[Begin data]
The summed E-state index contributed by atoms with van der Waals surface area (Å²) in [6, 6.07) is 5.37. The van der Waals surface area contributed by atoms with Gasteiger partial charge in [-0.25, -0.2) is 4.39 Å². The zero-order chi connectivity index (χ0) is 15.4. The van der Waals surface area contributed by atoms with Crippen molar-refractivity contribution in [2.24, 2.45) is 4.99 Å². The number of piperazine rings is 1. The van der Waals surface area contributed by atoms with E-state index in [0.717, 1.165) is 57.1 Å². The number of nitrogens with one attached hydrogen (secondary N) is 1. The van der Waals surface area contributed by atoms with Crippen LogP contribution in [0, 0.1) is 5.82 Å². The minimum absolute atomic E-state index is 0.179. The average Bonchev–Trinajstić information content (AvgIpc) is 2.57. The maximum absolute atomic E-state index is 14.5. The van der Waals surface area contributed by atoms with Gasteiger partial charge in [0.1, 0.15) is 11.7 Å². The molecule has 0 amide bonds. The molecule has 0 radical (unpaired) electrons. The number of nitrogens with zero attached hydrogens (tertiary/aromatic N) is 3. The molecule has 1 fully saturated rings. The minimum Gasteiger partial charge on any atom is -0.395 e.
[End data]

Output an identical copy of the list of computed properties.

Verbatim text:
The summed E-state index contributed by atoms with van der Waals surface area (Å²) in [6, 6.07) is 5.37. The van der Waals surface area contributed by atoms with Gasteiger partial charge in [-0.25, -0.2) is 4.39 Å². The zero-order chi connectivity index (χ0) is 15.4. The van der Waals surface area contributed by atoms with Crippen molar-refractivity contribution in [2.24, 2.45) is 4.99 Å². The number of piperazine rings is 1. The van der Waals surface area contributed by atoms with E-state index in [0.717, 1.165) is 57.1 Å². The number of nitrogens with one attached hydrogen (secondary N) is 1. The van der Waals surface area contributed by atoms with Crippen LogP contribution in [0, 0.1) is 5.82 Å². The minimum absolute atomic E-state index is 0.179. The average Bonchev–Trinajstić information content (AvgIpc) is 2.57. The maximum absolute atomic E-state index is 14.5. The van der Waals surface area contributed by atoms with Gasteiger partial charge in [0.1, 0.15) is 11.7 Å². The molecule has 0 amide bonds. The molecule has 0 radical (unpaired) electrons. The number of nitrogens with zero attached hydrogens (tertiary/aromatic N) is 3. The molecule has 1 fully saturated rings. The minimum Gasteiger partial charge on any atom is -0.395 e.